This is a press release from Out of The Box Media Literacy Initiative.
In celebration of Safer Internet Day, non-government organization Out of The Box Media Literacy (OOTB) named 3 high school students as winners for its “Take Ctrl ⇧ Shift Habits” essay writing contest on Tuesday, February 7.
The contest aims to provide a space for young Filipinos to make their voices heard on matters relating to their security, wellbeing, and human rights in the digital world. It is also part of OOTB’s campaign on digital rights and Internet security.
Grade 11 student Mary Treb Hibaya of Saint Mary’s Academy – Pasay City won the first place. Joshua Tristeza (Grade 12) of Mandurriao National High School in Iloilo City took the second spot while Anika Mei Cunanan (Grade 11) of the University of Santo Tomas won third place.
The winning essays of the “Take Ctrl ⇧ Shift Habits” contest showcased Filipino youth’s perspectives on combating disinformation, the complexities of the right to free speech, and social media platforms’ regulatory mechanisms. Each essay is complemented with artworks by Cartoonist ZACH and Isang Tasang Kape.
You may read excerpts from the winning essays below:
First place: “Play the game: Fool’s move”
“To cure the sickness that corruption is spreading, internet platforms must first get rid of their biased system. Political news and factual information must always appear on one’s feed, not fixed to a user’s specified algorithm. Other harmful content must also be rid of without granting reprieve, especially when multiple users have flagged the said content as negative. Only through the change of algorithm and the proper handling of user data will we find proper balance and ensure democracy.”
Read Mary Treb Hibaya’s full essay here.
Second place: “A dose of social media problem: What should platforms do to protect its users?”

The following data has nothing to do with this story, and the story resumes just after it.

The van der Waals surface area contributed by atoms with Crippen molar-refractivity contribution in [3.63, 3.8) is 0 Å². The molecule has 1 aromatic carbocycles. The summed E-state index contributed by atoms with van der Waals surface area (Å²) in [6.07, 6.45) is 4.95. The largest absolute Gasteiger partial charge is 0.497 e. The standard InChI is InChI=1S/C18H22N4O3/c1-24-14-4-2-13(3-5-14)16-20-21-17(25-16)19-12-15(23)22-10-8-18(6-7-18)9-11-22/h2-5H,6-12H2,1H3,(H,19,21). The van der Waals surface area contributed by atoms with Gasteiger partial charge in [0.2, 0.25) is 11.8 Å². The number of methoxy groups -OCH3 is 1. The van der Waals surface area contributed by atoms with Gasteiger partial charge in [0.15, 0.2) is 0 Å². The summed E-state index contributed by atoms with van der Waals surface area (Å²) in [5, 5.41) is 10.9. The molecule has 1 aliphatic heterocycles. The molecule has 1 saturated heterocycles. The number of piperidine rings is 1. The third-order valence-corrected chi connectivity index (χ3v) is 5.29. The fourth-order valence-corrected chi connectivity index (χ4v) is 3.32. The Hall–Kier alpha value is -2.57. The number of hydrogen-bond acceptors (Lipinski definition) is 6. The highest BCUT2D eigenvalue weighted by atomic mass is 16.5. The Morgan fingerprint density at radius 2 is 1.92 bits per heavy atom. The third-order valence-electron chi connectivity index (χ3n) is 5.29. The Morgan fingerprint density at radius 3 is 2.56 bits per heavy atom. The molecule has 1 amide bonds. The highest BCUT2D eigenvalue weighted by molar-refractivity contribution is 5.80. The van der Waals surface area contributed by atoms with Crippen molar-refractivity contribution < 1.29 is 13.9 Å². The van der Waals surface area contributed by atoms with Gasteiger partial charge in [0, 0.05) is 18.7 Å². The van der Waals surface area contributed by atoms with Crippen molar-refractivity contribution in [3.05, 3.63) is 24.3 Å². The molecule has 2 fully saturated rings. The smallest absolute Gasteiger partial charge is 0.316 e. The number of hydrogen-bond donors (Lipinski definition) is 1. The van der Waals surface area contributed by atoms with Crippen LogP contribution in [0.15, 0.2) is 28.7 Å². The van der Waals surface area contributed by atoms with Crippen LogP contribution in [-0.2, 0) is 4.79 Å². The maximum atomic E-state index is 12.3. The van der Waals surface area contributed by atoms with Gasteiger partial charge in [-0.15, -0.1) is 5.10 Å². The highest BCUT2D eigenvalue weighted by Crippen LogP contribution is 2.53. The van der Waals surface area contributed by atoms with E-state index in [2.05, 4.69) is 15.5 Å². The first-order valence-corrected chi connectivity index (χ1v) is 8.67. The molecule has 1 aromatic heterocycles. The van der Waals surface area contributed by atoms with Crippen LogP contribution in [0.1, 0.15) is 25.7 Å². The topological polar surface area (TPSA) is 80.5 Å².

“Despite its usefulness, social media is prone to harmful online content. This drawback is always associated with our freedom of expression, among our various individual human rights. Although individual self-regulation is a factor in seeing less harmful content on social media, the larger burden is still on the platform companies. Yet, how exactly should they handle such content without trampling on the rights of media users?”
Read Joshua Tristeza’s full essay here.
Third place: “A dose of social media problem: What should platforms do to protect its users?”
“More regulatory mechanisms continue to be put in place, but due to cost reduction attempts, mechanisms such as content moderation and filtering are automated. One prominent example is YouTube, a video-sharing site known for numerous controversies regarding its moderation of children’s content. As the platform grows, it continues to cater to a younger audience, which in turn slowly silences creators who make content for more adult viewers. While cost reduction is a business trend done to increase profits, companies and governing bodies should have the rights of all its users protected in their best interests.”
Read Anika Mei Cunanan’s full essay here.
Over 80 students from 40 high schools nationwide participated in the contest and answered the question, “How should Internet platforms deal with harmful online content in a way that ensures the proper balance with the right to freedom of expression and other human rights?”
The essay submissions were judged by digital rights and media literacy experts from the program’s partner organizations, Foundation for Media Alternatives, Yabong Philippines, and EngageMedia.
The contest was done in partnership with EngageMedia, YABONG PH, Foundation for Media Alternatives, MovePH and FactsFirstPH.